If you’re selling digital services and products to customers in the European Union, then you might be liable for the EU’s Value-added Tax (VAT). This guide covers two very important parts of the system:
- Registering for the tax, and then
- Filing tax returns on time.
We’ve scoured the European Commission’s website to provide you with all the necessary information about VAT for international businesses in one place.
How to register for VAT in the EU
Your business has to be registered in the VAT system to legally sell any digital goods within the EU. Depending on the country where you register, this could be a one-step or two-step process.
Register with a tax authority in the EU
If your business is in the bloc, simply register for VAT in your home country! Businesses that sell digital products have the option to register for the One-Stop Shop (OSS), an online tax portal that really streamlines and simplifies the process.
If you run a business outside of the EU, you can choose any member state to host your tax registration. You must sign up with that country’s OSS to receive an EU VAT number.
Don’t know which country to pick? Well, you have 28 to choose from. Here are some tips for choosing the right EU base for your VAT processes:
- A common language. Do you speak any of the languages within the EU? If so, go ahead and register in that country, so you can easily understand all tax documentation, guidelines, and processes.
- If you’re looking for an English-speaking base, Ireland is your best bet. But some other EU countries also offer their tax process in English, like Spain for example.
- A well-functioning website. By law, every EU member state must offer an online portal for EU VAT OSS. But to be honest, some countries are more on top of it than others.
Once you’ve decided where to register, find that country’s OSS portal, sign up, and follow the instructions for VAT registration.
Some countries will automatically issue your business a VAT number when you register; others will only give you a local tax number at first, and require you go through an extra step for a VAT number.
This is typically a 9-digit number that has two letters in front (the letters correspond to the country where you registered). It’s a unique identifier they’ll use to identify you in the system, and which you’ll need to put on invoices, etc.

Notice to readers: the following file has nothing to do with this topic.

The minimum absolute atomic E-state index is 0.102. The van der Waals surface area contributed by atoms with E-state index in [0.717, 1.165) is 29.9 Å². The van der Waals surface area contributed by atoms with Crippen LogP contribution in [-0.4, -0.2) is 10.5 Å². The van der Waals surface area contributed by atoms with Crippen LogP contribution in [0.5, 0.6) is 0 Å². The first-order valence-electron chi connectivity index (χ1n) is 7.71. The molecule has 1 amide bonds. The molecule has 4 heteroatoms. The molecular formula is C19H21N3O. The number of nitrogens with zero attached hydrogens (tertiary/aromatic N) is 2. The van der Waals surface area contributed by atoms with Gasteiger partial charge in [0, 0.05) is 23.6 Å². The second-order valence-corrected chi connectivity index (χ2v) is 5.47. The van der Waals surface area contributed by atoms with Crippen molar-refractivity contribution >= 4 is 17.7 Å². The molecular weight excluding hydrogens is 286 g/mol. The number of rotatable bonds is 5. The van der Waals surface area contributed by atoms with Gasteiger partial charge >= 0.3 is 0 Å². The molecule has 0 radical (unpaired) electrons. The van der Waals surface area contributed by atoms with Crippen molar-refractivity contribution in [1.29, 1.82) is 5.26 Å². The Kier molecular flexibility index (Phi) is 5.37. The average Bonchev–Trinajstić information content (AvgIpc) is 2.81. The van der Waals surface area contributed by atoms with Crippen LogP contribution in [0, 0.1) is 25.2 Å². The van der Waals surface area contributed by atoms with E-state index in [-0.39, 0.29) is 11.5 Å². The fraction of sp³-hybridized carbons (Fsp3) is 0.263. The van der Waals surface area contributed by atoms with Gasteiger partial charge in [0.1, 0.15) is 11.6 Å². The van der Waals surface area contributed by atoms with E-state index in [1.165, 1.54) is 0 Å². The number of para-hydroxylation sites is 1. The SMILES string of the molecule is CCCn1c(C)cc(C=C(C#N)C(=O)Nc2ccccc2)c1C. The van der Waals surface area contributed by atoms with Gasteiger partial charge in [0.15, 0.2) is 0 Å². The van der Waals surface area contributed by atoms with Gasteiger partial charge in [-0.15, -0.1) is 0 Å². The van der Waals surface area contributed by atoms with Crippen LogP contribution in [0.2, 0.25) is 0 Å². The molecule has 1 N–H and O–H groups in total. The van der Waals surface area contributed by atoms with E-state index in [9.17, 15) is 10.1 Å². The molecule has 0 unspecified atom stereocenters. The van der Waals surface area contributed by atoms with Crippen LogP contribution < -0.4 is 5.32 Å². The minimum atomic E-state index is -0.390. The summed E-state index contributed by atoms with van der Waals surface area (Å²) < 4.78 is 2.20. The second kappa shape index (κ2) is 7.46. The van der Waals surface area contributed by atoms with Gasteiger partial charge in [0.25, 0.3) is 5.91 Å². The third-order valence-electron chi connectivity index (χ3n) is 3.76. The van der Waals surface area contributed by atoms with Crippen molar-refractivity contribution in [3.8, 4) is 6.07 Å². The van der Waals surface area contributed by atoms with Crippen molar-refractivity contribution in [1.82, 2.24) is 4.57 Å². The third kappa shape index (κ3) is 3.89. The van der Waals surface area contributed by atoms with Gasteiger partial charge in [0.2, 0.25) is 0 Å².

For a more in-depth look, read more about how to get an EU VAT number as a foreign business.
How to file VAT returns in the EU
All tax returns must be filed in the home currency of the country where you’re registered. Remember: not all member states use the Euro!
When you prepare to file, you should convert all transactions to the home currency. A good reference point for this is the European Central Bank’s list of exchange rates.
When to file and pay
You must file a VAT OSS return every quarter.
From the end of the quarter, you have 20 days to file and pay whatever you owe. So the VAT return deadlines are as follows:
- 20 April, for the first quarter ending 31 March
- 20 July, for the second quarter ending 30 June
- 20 October, for the third quarter ending 30 September
- 20 January, for the fourth quarter ending 31 December
Note: You must still file every quarter even if you made no taxable sales! This is typically called a “Nil declaration” and it follows the exact same process as a normal return. (Just a little less data entry 😉)
How to file
Before you get started, you should collect all the information about your taxable sales in all EU countries during the previous quarter. The tax website suggests having these pieces ready:
- total sales and income
- total purchases and expenses
You can file online in your home country’s VAT OSS portal.
How to pay
You’re expected to pay in the home currency.
The portal will automatically calculate how much money you owe in total, to all EU countries, and will ask for a single payment. (OSS distributes the right amount of tax to each country on your behalf, which makes it super easy for you!)
What to do in between registering and filing?
Well, you must comply with all the rules for EU VAT! That means charging the local VAT rate on all B2C sales in the bloc, among other things.
For further reading that will help you stay compliant and successful as a remote seller, check out our Ultimate Guide to EU VAT for Digital Taxes.
Note: At Quaderno we love providing helpful information and best practices about taxes, but we are not certified tax advisors. For further help, or if you are ever in doubt, please consult a professional tax advisor or the Tax Agency.